Transformation on the Waterfront?

Compared to their brethren out West, most Philadelphia real estate developers are a stunted lot. They don’t get the chance to build entire towns from scratch in the desert outside of Phoenix or Las Vegas, or construct waterfront neighborhoods with sleek condos and New Urbanist pretensions in Portland or Seattle. What passes for big dreamers here busy themselves with converting a couple factory buildings into lofts, building a dozen townhouses in Grad Hospital or throwing up a mid-size apartment building on Rittenhouse Square that looks like a supersized row house. They are forced to nibble because someone already built pretty much the whole darn thing one hundred-plus years ago.

The lone recent exception is Bart Blatstein. His Piazza at Schmidt’s and adjacent Liberties Walk in Northern Liberties has both scale and complexity, whatever its other merits. By the time he’s done, Blatstein will have built 1,500 or so units of rental housing in the neighborhood, along with enough commercial space to house a dozen restaurants and bars, plus a Superfresh and an assortment of boutiques, galleries and office space. Plus, he’s doing some social engineering-lite, editing his commercial tenants to ensure they’re small, independent operations, and programming concerts and festivals in the Piazza’s open space.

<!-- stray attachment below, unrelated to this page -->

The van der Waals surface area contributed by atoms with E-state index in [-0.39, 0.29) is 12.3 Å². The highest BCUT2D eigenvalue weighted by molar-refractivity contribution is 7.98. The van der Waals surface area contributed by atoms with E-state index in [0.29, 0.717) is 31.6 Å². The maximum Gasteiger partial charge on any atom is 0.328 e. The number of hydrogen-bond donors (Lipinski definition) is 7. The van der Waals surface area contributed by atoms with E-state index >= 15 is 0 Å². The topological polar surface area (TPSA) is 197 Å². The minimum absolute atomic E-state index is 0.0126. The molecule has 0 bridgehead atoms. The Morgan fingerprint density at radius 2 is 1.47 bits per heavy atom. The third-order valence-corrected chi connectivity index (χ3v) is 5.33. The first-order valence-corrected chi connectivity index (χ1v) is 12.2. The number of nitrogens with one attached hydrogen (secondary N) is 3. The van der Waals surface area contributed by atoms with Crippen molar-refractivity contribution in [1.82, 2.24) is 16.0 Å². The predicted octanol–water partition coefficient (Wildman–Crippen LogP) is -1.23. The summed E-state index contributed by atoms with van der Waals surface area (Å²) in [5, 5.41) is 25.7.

However, Blatstein may soon have a neighbor who is nearly as ambitious. Michael Samschick says he has both buildings and tenants in place to create a sprawling entertainment complex called Canal Street North by this time next year on a desolate stretch of Canal Street bounded by Frankford, Laurel and I-95, just off Delaware Avenue. After that, Samschick plans on building housing adjacent to the complex in a bid to create a successful, mixed-use urban space. Yet his vision may be undermined by his choice of tenants, which tilt the project toward suburbanites who will drive in then drive back out again.


Phase One of his plans call for turning the former Ajax Metals building into a 3,000-seat Live Nation music venue, and the former Dry Ice Corp. buildings across the street into a country and western themed bar with a 1,200 person capacity. Also in the works are a Revolutions Bowling Alley & Lounge and a distillery and tasting room for Philadelphia Distilling. Later phases will add more residential units on either side of the complex, joining the 187 units already underway at Delaware and Brown Streets.